Cream of Tomato Soup

I have been looking for the perfect cream of tomato recipe for about ten years. I think I may be close with this one. Originally, the recipe was from Cooks Dot Com, but I have made some major improvements to it. Here is the base recipe:


Two (2) tbs butter
One and a half (1.5) c chopped onion
One (1) tsp minced garlic
One-half (0.5) tsp salt
One (1) tsp minced fresh rosemary
Two (2) tsp minced fresh basil
One (1) tsp freshly ground black pepper
Two (2) 15 oz cans of peeled, diced tomatoes
Three (3) tbsp dry sherry
One-quarter (0.25) tsp agave (or honey)
Four (4) oz cream cheese
Heavy cream
Fresh parsley


Pour the tomatoes in a large sauce pan and simmer on low. Stir occasionally. They are usually done by the time you prepare the onions, but I am a slow cook. It is better to over-cook the tomatoes, so start them early if you are an efficient cook.

Mince the rosemary. Or better: get out of the mortar and pestle. You do not want big chunks of rosemary in your soup; and the blending will not chop up these fine particles. Mince the basil; or not; it doesn’t so much matter with the basil.

Saute the onions and garlic in butter—at a lower temperature than you would normally cook when using (say) olive oil; the temperature should be low enough that you don’t have to worry about the butter turning brown or the garlic becoming the consistancy of bac-o-bits; I use medium-low to medium. When the onions start to get wilted, add the salt, mix, and continue cooking until the onions are transparent.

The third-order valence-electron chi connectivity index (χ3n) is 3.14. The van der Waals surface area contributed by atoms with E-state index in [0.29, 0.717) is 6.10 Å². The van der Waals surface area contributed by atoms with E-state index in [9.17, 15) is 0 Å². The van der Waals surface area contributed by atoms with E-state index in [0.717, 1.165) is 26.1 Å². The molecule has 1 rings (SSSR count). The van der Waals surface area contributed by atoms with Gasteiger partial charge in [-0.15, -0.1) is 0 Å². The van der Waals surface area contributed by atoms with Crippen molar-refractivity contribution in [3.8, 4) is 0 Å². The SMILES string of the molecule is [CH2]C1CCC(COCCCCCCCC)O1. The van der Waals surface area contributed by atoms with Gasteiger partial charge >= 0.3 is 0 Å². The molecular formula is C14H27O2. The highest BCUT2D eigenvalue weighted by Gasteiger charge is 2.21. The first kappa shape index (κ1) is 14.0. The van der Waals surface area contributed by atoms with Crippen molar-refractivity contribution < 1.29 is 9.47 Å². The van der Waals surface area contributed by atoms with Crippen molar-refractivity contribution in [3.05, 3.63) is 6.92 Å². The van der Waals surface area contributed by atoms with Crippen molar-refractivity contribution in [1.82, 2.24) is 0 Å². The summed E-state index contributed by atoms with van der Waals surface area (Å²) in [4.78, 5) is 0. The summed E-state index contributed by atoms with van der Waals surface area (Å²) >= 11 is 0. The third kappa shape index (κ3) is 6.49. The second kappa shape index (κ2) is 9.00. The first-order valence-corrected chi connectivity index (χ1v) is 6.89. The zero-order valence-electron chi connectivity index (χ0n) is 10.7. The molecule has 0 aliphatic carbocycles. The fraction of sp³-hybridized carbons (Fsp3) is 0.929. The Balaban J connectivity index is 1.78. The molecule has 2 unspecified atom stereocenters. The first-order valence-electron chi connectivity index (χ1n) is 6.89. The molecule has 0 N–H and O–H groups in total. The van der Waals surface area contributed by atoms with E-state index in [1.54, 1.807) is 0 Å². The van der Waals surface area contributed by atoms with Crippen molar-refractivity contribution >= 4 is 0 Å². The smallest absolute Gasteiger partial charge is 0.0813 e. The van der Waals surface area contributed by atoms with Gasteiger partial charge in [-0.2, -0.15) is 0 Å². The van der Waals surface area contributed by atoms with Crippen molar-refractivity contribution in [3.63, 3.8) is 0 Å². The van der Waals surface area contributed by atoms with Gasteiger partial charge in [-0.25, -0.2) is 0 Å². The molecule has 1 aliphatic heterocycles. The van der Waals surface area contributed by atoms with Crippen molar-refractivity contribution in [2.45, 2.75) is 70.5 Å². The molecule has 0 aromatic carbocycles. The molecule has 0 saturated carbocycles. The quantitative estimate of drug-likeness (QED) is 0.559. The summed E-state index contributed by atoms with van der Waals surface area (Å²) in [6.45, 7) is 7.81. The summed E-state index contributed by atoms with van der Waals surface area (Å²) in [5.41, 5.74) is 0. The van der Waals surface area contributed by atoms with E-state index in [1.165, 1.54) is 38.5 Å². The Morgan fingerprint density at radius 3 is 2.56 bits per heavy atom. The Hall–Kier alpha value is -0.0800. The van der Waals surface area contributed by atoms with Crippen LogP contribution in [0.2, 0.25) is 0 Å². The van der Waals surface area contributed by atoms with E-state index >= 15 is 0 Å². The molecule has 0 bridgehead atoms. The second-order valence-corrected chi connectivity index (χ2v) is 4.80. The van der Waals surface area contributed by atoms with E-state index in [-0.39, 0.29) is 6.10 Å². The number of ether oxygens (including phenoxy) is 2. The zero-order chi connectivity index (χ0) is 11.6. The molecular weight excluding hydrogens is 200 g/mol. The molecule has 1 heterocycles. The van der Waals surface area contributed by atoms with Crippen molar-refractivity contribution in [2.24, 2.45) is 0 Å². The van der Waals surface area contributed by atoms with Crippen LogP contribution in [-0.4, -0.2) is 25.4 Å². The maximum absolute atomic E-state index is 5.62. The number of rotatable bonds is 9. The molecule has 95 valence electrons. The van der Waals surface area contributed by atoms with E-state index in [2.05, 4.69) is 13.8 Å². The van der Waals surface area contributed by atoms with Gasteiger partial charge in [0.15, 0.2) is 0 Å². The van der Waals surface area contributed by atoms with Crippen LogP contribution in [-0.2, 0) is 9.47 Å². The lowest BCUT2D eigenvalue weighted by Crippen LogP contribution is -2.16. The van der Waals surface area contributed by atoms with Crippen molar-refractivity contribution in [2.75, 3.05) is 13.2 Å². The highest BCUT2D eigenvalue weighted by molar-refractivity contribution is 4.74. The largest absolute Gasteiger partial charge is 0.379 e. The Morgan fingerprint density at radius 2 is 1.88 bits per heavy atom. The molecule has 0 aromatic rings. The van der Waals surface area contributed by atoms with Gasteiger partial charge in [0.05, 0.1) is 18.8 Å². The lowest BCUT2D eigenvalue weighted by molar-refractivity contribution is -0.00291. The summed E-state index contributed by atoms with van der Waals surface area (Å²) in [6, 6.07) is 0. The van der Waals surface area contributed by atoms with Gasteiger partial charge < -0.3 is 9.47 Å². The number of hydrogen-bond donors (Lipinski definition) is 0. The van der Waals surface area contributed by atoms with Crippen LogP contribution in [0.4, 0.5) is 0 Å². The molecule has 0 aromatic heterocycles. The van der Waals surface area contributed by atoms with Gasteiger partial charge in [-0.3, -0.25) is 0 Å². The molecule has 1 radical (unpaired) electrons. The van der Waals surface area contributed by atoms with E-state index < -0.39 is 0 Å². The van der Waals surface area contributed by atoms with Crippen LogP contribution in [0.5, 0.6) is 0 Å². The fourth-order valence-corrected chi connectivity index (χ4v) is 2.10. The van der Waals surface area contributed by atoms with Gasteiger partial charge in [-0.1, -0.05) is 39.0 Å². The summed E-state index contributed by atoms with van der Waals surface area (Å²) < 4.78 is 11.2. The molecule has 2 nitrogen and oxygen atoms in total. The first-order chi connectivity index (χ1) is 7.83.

Add the rosemary, basil, and pepper to the onions and saute for five more minutes; or until the tomatoes are done.

Pour the contents of the onion pan into the tomato sauce pan. Mix the contents. Turn up the heat to medium-low. Cover the pan and simmer for about ten (10) minutes. Uncover and add the sherry and agave. Mix and test the soup. If it seems way off, add more agave, but don’t push it. Simmer another half-hour.

Cut the cream cheese into small pieces and add them to the soup, one by one. Make sure that the cheese is fully melted before moving on to the next one.

Transfer the soup into a blender in parts. Never fill the blender more than half-way, because the soup is hot and will likely expand when blended. Blend to a fairly fine consistancy, but don’t destroy it. Empty into a serving bowl.

Serve with heavy cream (to taste—a lot in my case) and top with parsley.

This may sound more complex than it is. I have put more instructions than most cooks would need. Basically, you just cook the stuff, throw it in a blender, and there you are: soup. And it is very good.

Rather than canned tomatoes, it can be made with over-ripe tomatoes you probably have around at the end of the summer. I wouldn’t recommend the kind of fresh tomatoes you find in the store most of the year. And it really isn’t worth paying for hothouse tomatoes.

Let me know if you try it.

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About Frank Moraes

Frank Moraes is a freelance writer and editor online and in print. He is educated as a scientist with a PhD in Atmospheric Physics. He has worked in climate science, remote sensing, throughout the computer industry, and as a college physics instructor. Find out more at About Frank Moraes.

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